Third, the Court also found that Bonanni met its burden on its claim of unjust enrichment. Unjust enrichment occurs when (1) a defendant benefits at the plaintiff’s expense and (2) equity and good conscious require restitution. Here, Defendants used their corporations as conduits to siphon money from MRI, LLC to Kalish and Fernandez, such funds belonged to the Bonanni, owner of 20% of MRI, LLC.
Fourth, the Court granted Bonanni’s request for an accounting of MRI, LLC’s assets because MRI, Inc. was a member of MRI LLC and was thus entitled to an accounting of “any and all payments from CINY, MRI, LLC’s alter ego and successor-in-interest, to Horizons, Warminster, and Fernandez; Adex and Kalish; and Dr. Hausknecht.”
Fifth, the Court granted Bonanni’s derivative action because there was evidence of corporate looting and waste of MRI, LLC assets. Corporate looting and waste occurs when directors take or waste assets of the company to enrich themselves. Here, the Court pointed to the transfer of a Seimens 1.5 Tesla MRI Scanner from MRI, LLC to CINY at far below market value. Additionally, Defendants utilized funds from MRI, LLC pay for their legal representation in matters it was not required to as reasons to grant this claim.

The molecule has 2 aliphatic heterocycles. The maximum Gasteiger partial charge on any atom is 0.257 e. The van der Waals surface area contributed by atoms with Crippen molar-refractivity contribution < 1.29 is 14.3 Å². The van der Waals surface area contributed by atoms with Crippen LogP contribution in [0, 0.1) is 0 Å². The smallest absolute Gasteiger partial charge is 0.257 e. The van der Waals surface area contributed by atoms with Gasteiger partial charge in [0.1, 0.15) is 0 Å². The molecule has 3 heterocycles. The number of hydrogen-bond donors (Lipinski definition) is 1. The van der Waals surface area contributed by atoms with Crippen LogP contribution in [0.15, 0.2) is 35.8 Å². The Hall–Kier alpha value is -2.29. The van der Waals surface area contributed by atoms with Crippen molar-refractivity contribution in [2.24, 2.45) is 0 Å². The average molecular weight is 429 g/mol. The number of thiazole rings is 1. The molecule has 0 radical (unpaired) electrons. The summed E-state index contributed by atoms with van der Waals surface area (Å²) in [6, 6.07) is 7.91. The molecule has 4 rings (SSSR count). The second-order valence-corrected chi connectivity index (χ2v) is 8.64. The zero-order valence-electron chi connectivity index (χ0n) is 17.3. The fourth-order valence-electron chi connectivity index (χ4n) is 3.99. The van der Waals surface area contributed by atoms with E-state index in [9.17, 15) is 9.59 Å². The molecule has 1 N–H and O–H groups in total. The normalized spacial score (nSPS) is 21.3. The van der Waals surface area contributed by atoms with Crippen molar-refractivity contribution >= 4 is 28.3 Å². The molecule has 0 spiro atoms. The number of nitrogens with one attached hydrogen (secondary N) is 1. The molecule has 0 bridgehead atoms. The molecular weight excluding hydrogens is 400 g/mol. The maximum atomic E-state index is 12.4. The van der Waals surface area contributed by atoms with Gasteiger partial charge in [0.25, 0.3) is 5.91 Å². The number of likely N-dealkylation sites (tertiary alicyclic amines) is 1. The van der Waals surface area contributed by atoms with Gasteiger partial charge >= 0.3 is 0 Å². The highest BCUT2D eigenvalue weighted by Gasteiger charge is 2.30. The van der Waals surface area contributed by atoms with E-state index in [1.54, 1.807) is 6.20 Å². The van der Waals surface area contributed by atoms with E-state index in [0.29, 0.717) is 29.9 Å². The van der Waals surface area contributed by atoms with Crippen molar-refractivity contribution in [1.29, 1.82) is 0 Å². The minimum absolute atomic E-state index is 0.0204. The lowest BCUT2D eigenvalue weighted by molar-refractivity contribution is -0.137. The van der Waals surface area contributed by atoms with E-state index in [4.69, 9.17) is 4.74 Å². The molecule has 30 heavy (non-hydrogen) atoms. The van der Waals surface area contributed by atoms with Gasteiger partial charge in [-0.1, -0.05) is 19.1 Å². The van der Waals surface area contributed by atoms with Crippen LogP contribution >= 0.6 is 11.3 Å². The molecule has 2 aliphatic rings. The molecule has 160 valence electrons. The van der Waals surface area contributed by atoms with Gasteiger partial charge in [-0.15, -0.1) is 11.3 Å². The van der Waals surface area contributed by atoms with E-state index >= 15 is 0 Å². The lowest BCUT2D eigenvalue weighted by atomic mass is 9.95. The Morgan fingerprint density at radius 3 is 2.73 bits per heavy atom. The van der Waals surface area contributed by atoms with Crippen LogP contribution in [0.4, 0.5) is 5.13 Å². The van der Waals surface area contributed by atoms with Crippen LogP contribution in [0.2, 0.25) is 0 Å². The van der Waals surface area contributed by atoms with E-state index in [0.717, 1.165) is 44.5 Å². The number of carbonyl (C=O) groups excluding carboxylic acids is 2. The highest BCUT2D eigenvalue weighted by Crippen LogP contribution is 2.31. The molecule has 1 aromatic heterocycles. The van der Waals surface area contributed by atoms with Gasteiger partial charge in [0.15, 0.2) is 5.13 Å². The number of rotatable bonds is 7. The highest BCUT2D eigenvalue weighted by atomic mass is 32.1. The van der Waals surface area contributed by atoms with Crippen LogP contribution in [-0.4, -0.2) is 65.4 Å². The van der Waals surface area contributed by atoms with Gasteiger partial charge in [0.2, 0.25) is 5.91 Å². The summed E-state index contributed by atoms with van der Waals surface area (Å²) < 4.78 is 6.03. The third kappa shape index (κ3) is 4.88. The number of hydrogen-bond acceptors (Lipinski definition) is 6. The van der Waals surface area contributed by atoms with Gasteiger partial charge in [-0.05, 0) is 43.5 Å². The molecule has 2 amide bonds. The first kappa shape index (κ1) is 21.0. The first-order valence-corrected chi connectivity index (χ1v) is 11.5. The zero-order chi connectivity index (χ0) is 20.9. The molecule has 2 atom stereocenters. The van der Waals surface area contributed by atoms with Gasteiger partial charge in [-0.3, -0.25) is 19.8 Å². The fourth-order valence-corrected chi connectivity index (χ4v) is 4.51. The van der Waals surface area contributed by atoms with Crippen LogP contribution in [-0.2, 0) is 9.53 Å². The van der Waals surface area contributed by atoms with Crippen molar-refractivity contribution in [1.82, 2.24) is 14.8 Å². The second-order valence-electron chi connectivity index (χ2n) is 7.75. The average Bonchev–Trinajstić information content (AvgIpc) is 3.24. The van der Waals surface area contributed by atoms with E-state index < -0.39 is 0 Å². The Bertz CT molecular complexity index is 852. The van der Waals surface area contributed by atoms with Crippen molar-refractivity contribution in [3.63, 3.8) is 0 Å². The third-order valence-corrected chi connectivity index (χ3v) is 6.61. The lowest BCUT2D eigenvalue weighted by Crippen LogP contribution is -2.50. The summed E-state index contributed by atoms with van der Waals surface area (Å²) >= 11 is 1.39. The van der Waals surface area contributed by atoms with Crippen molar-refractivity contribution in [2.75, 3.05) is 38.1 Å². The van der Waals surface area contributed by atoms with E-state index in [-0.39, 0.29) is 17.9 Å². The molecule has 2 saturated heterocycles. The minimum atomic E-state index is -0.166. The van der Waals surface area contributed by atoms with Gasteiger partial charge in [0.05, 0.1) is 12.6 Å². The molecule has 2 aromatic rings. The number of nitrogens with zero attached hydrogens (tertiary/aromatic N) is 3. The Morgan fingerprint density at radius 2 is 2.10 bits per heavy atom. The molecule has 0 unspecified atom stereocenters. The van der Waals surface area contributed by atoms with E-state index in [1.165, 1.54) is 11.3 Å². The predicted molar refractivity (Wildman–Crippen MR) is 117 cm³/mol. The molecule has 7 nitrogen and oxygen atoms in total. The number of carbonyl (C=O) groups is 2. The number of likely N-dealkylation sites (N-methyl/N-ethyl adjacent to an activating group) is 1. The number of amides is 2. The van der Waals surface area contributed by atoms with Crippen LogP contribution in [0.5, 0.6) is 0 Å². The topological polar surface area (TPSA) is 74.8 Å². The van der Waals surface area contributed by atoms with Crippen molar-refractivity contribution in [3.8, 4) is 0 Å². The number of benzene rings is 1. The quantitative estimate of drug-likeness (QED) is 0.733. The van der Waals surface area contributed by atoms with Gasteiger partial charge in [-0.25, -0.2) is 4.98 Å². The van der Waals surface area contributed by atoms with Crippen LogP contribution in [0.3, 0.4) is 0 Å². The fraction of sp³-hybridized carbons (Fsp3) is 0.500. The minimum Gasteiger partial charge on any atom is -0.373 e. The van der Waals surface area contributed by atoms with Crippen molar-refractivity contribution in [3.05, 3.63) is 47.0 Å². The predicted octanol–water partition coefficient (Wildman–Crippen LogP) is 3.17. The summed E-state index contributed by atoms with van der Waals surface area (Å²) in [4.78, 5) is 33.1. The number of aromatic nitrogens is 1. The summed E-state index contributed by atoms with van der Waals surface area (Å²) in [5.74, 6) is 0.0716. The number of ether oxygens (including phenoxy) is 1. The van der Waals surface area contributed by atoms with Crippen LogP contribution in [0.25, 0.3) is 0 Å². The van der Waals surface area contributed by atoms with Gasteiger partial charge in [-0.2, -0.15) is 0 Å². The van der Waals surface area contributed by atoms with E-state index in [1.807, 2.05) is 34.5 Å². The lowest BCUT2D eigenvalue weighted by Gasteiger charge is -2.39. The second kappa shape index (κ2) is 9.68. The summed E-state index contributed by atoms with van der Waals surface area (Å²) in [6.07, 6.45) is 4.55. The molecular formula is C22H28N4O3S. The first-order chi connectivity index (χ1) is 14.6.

Lastly, the Court held that Defendants failed to show Bonanni breached his fiduciary duties to MRI, LLC on the basis of unclean hands. The doctrine of unclean hands is an equity defense where a defendant argues plaintiff is not entitled to equitable relief because plaintiff behaved unethically with respect to the subject of the complaint. Here, Bonanni’s affiliation with Fonar was well known to Defendants and served as a significant reason to form MRI, LLC. Furthermore, Bonanni ultimately agreed to replace the scanners with Siemens 1.5 Tesla MRI Scanners when HHC asked. Thus, Bonanni’s advocacy for the Fonar MRI’s did not rise to the level of a conflict of interest or breach of fiduciary duty, as it never hurt MRI LLC.
Bonanni v. Horizons Invs., Corp., Index Number: 17029-05, 3/9/2016, (Emerson J.)